The Day the LORD Made
Sun, Jun 10, 2018
The stone that the builders rejected has become the cornerstone. This is the LORD's doing; it is marvelous in our eyes. This is the day that the LORD has made; let us rejoice and be glad in it. -- Psalm 118:22–24 (ESV) The Psalms are a curious mix of tears and cries of vengeance and beauty and devastation and hope and failure and longing. This week we are going to take a look at Psalm 118 in our series, Songs of A Savior. In it the Psalmist feels the press of his enemies and the need to retreat to the safety of the love of God. But will even this refuge fail him? Where can it be found? How do we get in? I want to encourage you to take a few minutes and read through this poignant Psalm. Mickey Counter will be opening it up to us, as I will be sharing with Shade Valley Church (an EFCA church) in Birmingham on Sunday.
Psalm 14
Sun, Jun 03, 2018
The fool says in his heart, “There is no God.” They are corrupt, they do abominable deeds; there is none who does good. The LORD looks down from heaven on the children of man, to see if there are any who understand, who seek after God. -- Psalm 14:1–2 (ESV) Fools are easy to point out and laugh at but harder to see, especially in the mirror. The Bible is brutally honest about the world around us and the struggle within us, but it also shows us the only refuge from them both. This week we are going to look at another Song of the Savior in Psalm 14. Kevin will be opening up this Psalm that looks at denial and rebellion. It points us to a sure, true, and strong refuge. Take a few minutes to read it through, and plan to join us at 10:30 on Sunday.
Beware the Son
Sun, May 27, 2018
hy do the nations rage and the peoples plot in vain? The kings of the earth set themselves, and the rulers take counsel together, against the LORD and against his Anointed, saying, “Let us burst their bonds apart and cast away their cords from us.” - Psalm 2:1–3 (ESV) Political instability, war on the horizon, the potential for devastation and an end to our way of life. Is this a description of our moment in history? Actually it could be used to talk about many times and ages. In many ages these words would be a more apt description than today. However, the world is a troubled place on an international, national, and personal level. This rebellion is not just nation against nation, but actually had deeper more spiritual roots. It will take a greater more powerful ruler then merely a human president or king. This week, we begin our summer series entitled Songs of a Savior. We will be looking through the Psalms, God's inspired songbook, to see the laments, praises, and songs of God's people. We will also see hints and clues to this one who will set the world right again.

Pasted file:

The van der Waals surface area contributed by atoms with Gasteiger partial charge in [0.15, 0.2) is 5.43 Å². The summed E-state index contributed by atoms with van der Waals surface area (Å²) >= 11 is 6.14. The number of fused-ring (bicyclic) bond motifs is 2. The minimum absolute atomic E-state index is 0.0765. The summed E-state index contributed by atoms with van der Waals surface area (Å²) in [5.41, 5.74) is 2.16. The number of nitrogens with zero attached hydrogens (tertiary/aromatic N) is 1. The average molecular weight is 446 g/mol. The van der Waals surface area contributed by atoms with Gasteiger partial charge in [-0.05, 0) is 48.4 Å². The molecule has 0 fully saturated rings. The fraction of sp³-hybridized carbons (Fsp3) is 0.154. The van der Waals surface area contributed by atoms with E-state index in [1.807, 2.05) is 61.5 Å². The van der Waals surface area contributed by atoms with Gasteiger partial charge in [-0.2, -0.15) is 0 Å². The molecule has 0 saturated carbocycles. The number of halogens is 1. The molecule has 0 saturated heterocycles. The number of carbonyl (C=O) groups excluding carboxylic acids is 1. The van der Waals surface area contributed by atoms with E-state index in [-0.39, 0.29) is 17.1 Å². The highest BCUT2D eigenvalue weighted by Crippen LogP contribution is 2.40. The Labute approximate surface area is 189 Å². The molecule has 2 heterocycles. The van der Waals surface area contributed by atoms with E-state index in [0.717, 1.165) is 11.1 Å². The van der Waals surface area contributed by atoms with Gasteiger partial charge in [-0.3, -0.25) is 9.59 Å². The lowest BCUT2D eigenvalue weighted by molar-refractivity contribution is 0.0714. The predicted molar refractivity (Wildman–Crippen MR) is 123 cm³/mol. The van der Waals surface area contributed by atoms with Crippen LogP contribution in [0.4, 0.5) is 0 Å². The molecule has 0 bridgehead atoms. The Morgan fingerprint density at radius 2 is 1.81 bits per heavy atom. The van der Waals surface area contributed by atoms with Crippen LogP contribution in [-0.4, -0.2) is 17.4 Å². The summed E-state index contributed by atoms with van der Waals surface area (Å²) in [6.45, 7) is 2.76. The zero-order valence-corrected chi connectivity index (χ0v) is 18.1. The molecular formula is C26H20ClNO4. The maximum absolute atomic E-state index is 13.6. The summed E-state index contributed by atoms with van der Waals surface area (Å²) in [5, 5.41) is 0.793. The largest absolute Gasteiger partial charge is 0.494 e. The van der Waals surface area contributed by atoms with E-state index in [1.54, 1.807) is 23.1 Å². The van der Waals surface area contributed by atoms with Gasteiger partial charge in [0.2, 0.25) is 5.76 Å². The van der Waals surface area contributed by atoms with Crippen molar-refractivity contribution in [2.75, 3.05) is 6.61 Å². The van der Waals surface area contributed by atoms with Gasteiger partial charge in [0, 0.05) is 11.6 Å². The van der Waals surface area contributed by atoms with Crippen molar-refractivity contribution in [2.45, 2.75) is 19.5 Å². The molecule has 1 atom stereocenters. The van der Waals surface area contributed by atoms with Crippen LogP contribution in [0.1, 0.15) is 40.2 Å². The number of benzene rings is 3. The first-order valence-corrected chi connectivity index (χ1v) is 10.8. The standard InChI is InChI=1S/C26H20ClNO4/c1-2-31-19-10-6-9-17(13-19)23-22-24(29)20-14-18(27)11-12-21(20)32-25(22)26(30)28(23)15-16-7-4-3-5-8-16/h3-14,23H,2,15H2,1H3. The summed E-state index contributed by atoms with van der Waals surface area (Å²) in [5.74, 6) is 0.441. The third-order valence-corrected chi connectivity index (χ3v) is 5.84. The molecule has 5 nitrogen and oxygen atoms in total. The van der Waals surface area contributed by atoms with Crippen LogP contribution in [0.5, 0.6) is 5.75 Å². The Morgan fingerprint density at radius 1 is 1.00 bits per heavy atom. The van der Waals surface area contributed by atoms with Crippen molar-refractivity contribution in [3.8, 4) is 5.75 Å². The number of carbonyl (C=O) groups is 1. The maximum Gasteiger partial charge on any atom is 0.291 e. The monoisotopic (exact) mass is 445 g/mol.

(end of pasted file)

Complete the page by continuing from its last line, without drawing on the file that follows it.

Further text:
From Theology to Life and Back Again - Part 2
Sun, May 20, 2018
For while we were still weak, at the right time Christ died for the ungodly. For one will scarcely die for a righteous person—though perhaps for a good person one would dare even to die—but God shows his love for us in that while we were still sinners, Christ died for us. - Romans 5:6–8 (ESV) Suffering, pain, and anxiety are a pressure cooker. In those times, days, and years we feel the weight of life. At times it can be hard to do anything. These moments bring many questions. Why? Has God forgotten about me? Does He care? Don't I deserve something better? Can't life be easy? How do I know He even loves me? When we have these questions and read scriptures like Romans 5:3 we wonder if Paul lived in the real world, but he wants us to know he does. He knows a God who loves deeply. This week he gives us reassurance of that through two important avenues. Take a few minutes and read through Romans 5:6-11 to prepare your heart and mind to worship together.
From Theology to Life and Back Again - Part 1
Fri, May 11, 2018
Therefore, since we have been justified by faith, we have peace with God through our Lord Jesus Christ. Through him we have also obtained access by faith into this grace in which we stand, and we rejoice in hope of the glory of God. - Romans 5:1–2 (ESV) We often think of theology as an academic study disconnected from real life. Big books and ivory towers are what theologians use and where they live, but those of us that live in the real world we just want something we can do. We need a principle for Monday on Sunday. Paul won't let us disconnect theology from life. As we round the corner to Romans 5, he wants us to see how the doctrine of Justification by Faith comes into life and even into our troubles. Why don't you take a few minutes and read through Romans 5. Have you ever rejoiced in your sufferings? Come on Sunday and find out how that is even possible.